The novel features of the invention are set forth with particularity in the appended claims. A better understanding of the features and advantages of the present invention will be obtained by reference to the following detailed description that sets forth illustrative embodiments, in which the principles of the invention are utilized, and the accompanying drawings (also “figure” and “FIG.” herein), of which:

FIG. 1 illustrates an example system for predicting fuel intake and/or usage for a vehicle, in accordance with some embodiments;

FIG. 2 illustrates a system for implementing a fuel intake and/or planning service, in accordance with some embodiments;

FIG. 3A illustrates an example method for using a mobile computing device that is carried in a vehicle to predict when a fuel stop occurs, in accordance with some embodiments; FIG. 3B illustrates an example method for using a mobile computing device that is carried in a vehicle to predict a fuel consumption rate of the vehicle, in accordance with some embodiments; FIG. 3C illustrates an example method for using a mobile computing device that is carried in a vehicle to plan fuel intake for the vehicle, in accordance with some embodiments;

FIG. 4 illustrates a computing system on which embodiments can be implemented; and

FIG. 5 schematically illustrates a computer system that is programmed or otherwise configured to implement methods of the present disclosure.

DETAILED DESCRIPTION

While various embodiments of the invention have been shown and described herein, it will be obvious to those skilled in the art that such embodiments are provided by way of example only. Numerous variations, changes, and substitutions may occur to those skilled in the art without departing from the invention. It should be understood that various alternatives to the embodiments of the invention described herein may be employed.

The term “trip,” as used herein, generally refers to an act of traveling from one point to another. A trip can include traveling to a place and returning. A trip can be made with a vehicle, such as a car, truck, motorcycle, scooter, or bicycle. A trip can be made along a route. The route can have one or more start and stop points.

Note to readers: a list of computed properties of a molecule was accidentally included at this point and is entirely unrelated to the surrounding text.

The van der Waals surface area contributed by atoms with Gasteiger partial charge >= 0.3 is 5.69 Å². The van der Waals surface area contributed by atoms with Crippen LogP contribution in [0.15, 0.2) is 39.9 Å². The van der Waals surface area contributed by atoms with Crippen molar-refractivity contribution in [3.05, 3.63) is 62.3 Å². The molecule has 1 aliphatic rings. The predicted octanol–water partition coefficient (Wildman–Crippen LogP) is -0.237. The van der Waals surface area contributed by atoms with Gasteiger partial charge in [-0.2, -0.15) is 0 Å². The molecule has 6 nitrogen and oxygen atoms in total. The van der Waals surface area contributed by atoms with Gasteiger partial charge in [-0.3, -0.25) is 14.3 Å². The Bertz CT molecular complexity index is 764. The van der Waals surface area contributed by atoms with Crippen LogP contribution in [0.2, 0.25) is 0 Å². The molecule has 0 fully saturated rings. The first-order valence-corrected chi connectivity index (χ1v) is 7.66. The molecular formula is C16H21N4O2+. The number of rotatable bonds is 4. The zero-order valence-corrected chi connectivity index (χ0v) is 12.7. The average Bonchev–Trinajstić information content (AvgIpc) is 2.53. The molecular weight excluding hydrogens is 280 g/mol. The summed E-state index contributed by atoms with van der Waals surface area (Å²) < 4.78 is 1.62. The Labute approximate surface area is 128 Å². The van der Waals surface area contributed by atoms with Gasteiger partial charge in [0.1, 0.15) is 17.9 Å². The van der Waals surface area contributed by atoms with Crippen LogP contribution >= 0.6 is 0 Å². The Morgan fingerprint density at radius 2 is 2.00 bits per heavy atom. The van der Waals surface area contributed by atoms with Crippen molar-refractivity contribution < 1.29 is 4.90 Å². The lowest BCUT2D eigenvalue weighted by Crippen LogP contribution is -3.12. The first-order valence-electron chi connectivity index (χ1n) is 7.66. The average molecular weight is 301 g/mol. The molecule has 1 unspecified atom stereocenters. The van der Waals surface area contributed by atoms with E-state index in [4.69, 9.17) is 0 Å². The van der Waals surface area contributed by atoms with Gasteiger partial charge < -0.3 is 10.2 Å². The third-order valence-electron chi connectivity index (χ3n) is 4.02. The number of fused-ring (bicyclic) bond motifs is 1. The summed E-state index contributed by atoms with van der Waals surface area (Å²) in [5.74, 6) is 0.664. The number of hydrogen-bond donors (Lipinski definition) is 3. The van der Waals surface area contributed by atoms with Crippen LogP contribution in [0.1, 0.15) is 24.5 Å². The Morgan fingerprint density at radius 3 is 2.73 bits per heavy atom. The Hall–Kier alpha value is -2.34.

Examples described herein include a system and method for utilizing sensor device data provided from within a vehicle to predict fuel usage and/or fuel planning for the vehicle. In some embodiments, the sensor device data originates from a handset, such as a mobile computing device of the user. Thus, no specialized equipment is needed in order to implement some embodiments, as described below. As described with some examples, sensor device data can accurately predict fuel consumption and fuel levels of the vehicle. Furthermore, the fuel consumption and fuel level information can be used as a basis for making intelligent fuel planning decisions, such as which fuel stations a vehicle should use and at what time.

One or more embodiments described herein provide that methods, techniques and actions performed by a computing device are performed programmatically, or as a computer-implemented method. Programmatically means through the use of code, or computer-executable instructions. A programmatically performed step may or may not be automatic.

One or more embodiments described herein may be implemented using programmatic modules or components. A programmatic module or component may include a program, a subroutine, a portion of a program, or software or a hardware component capable of performing one or more stated tasks or functions. As used herein, a module or component can exist on a hardware component independently of other modules or components. Alternatively, a module or component can be a shared element or process of other modules, programs or machines.